Top tips for interviews and assessment days

Wednesday 19 May 2021
You’re being judged every moment in an interview – here’s how to nail those moments and stand out from the crowd
Young woman in a group interview

You’re probably here because you’ve got your CV right, managed to use the right keywords and showcase your experience, and have landed an interview or assessment day. Firstly, congratulations! Secondly, we’ve got some great advice for you.

Our team at CMI hosted a webinar with three people who have years of experience in recruiting, including a top lawyer who has read countless CVs and held many assessment days.

Research the company – and the interviewers

“I’ve been doing assessment days for years,” says Nicola McNeely, partner at law firm Harrison Clark Rickerbys. “They are really intensive and they involve different stages – written exercises, group exercises, presentations, interviews, the whole shebang.”

She says that if a candidate wants to stand out, they need to prepare. You need to show that you’ve done research on the organisation and know who the assessors are. Spend some time looking at the company website, and get the names of your assessors from the email invitation to look them up on LinkedIn. They may also have profiles on the company website, which will detail more of their skills and experiences; if you can pick one that aligns with your own, you’ll have a great segue when speaking with them. Use the information, but try and litter it into conversation – you don’t want to sound like you’re robotically repeating the information word-for-word!

For Nicola, this research is crucial as it shows who does their due diligence and pays special attention to detail. “The worst scenario is somebody picking a topic for their presentation that is my specialist area of law... and they don’t know it’s my specialist area.”

Her advice is to over-prepare. “Find out everything you possibly can about them, what makes them tick, and what they’re good at.” This will help you to come across with an air of confidence, and using this information during your conversations will help you to come across as assured and knowledgeable.

Ask questions and be engaged

“I want someone that’s paid enough attention and given proper credence to the fact that we are spending our time trying to hire them,” says Nicola. “Ask the right questions – don’t be afraid to ask who’s interviewing you.”

The more you speak, the more memorable you are as a candidate – especially in an assessment environment where there may be a number of you at any time. But make sure you’re not speaking just for the sake of it; try and add thoughtful, relevant comments. This is also an opportunity to engage with the other candidates, show that you work well in a team, and that you can interact confidently with other people. It’s important to remember that all of your actions will be seen (and possibly judged) by the assessors, including informal moments where you’re taking a break or waiting for the next activity to start. By talking to other candidates, you get more opportunity to show your personality and attitude than if you were sitting silently.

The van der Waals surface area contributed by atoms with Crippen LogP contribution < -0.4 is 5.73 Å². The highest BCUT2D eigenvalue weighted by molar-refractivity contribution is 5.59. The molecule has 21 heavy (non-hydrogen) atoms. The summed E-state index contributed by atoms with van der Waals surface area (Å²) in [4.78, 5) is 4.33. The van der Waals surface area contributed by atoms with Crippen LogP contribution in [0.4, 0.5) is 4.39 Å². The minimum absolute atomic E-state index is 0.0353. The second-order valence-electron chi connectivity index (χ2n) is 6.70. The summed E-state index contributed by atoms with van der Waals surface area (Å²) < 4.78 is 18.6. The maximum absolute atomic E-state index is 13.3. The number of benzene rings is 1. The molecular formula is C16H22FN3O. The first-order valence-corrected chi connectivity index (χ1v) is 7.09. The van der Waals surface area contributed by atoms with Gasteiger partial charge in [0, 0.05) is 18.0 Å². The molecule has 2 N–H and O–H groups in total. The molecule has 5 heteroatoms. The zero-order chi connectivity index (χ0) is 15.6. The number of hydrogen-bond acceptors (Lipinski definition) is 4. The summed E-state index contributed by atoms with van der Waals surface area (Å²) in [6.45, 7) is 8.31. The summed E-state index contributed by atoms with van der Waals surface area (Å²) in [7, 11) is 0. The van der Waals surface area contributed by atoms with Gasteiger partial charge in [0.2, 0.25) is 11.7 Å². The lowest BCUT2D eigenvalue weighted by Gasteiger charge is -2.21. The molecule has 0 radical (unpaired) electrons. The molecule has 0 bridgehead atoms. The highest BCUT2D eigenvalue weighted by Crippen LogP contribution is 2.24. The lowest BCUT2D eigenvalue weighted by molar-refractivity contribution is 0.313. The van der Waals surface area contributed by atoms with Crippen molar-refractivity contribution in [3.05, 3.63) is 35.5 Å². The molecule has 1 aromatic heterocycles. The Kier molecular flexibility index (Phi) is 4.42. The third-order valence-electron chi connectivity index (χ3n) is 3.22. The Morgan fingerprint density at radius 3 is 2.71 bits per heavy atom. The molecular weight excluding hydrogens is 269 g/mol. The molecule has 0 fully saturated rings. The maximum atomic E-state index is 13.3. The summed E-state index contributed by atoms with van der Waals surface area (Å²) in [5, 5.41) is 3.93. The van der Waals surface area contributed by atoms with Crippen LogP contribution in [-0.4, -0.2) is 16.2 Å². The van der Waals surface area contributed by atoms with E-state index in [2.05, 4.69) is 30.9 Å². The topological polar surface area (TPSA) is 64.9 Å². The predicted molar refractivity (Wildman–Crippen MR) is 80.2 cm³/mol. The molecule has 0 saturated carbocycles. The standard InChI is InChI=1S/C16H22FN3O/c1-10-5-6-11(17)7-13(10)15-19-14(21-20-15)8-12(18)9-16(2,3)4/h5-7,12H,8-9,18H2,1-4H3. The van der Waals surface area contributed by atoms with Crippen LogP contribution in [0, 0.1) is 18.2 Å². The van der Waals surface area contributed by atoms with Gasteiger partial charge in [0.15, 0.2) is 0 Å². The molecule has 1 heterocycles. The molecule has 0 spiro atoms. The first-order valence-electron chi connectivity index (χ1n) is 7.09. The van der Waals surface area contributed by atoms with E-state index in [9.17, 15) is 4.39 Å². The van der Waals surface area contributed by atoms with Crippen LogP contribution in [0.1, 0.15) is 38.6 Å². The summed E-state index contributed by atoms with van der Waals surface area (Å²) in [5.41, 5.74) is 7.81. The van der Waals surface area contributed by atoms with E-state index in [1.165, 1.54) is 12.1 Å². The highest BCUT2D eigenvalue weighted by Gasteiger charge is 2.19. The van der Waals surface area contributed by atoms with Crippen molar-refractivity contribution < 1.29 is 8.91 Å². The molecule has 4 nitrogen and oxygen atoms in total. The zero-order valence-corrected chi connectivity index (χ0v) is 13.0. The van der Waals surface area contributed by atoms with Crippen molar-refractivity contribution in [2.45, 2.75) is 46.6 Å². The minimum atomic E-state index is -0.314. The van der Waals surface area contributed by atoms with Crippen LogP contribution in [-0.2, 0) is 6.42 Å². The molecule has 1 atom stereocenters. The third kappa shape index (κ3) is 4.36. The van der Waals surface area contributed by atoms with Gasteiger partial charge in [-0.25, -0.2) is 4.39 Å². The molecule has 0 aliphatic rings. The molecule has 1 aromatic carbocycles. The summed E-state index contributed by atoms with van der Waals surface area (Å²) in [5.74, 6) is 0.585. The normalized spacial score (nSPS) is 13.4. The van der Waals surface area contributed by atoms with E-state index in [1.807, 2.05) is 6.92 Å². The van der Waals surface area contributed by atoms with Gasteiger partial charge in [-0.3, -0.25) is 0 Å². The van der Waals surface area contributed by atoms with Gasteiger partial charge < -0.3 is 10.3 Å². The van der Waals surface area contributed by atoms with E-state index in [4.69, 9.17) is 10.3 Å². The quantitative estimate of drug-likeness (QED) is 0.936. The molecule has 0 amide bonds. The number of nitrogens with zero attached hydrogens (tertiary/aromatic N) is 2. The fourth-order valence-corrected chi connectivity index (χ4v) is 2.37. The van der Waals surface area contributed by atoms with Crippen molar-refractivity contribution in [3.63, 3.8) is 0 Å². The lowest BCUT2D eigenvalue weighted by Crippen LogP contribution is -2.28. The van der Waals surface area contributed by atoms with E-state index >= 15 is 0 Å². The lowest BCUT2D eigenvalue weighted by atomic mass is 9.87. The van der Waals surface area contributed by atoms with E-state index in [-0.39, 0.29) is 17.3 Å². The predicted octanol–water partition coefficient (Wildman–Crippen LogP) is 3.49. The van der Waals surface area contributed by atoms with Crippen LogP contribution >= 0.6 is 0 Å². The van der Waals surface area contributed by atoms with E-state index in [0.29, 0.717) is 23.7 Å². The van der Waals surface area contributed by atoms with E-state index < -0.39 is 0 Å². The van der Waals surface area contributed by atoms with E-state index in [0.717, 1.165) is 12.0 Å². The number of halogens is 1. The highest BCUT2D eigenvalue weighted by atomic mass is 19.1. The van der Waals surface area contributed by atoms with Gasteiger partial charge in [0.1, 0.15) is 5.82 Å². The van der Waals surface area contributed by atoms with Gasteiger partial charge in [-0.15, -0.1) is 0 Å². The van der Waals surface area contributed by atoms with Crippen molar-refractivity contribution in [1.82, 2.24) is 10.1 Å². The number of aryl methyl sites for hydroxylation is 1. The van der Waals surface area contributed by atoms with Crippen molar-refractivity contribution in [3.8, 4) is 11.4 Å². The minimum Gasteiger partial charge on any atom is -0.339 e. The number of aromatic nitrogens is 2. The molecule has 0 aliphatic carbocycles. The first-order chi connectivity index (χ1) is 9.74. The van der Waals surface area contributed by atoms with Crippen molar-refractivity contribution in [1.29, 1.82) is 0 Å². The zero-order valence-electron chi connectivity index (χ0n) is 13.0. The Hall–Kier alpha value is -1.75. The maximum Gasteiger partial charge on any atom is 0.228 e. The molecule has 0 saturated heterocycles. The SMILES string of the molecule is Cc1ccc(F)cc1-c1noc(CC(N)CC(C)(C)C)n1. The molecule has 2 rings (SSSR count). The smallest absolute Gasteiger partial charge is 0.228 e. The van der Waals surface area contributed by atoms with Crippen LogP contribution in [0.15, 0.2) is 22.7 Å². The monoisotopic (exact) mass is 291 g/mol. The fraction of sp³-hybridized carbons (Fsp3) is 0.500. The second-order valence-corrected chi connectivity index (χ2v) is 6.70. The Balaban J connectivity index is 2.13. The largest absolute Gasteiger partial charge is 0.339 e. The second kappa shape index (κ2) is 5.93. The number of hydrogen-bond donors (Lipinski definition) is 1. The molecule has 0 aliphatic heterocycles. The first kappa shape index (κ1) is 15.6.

Most assessment centres will be looking for:

  • Communication and interpersonal skills
  • Teamwork
  • Negotiation skills
  • Cultural fit
  • Problem-solving and resourcefulness
  • Customer focus
  • Role-specific technical skills
  • Leadership and influence

The same goes for interviews!

The environment is different in an interview, where you’ll have to make sure you’re connected with the interviewers directly. Use of eye contact, knowledge about the company, and confidence in your answers and skills are absolutely necessary when going into an interview. Now that many companies are hosting interviews online, this can be more challenging.

The interview starts as soon as the interviewer greets you, so make eye contact, smile and shake hands or offer whichever greeting is culturally most appropriate. During Covid-19 socially distanced interviews, it’s best to offer a friendly wave or even your elbow. Do also be courteous and wear a mask before you enter the building and throughout the interview, and take hand sanitiser with you. Be friendly and chat confidently while you walk to the room together or while waiting for the other interviewer to join the call. Don't fold your arms, slouch, or lounge, tap your feet, or drum your fingers.

Whether you’re going for an interview online or in person, you need to practise. Our rehearsal tool, Interview360, includes a comprehensive library of the most commonly asked interview questions along with key points to help you answer every one of them.

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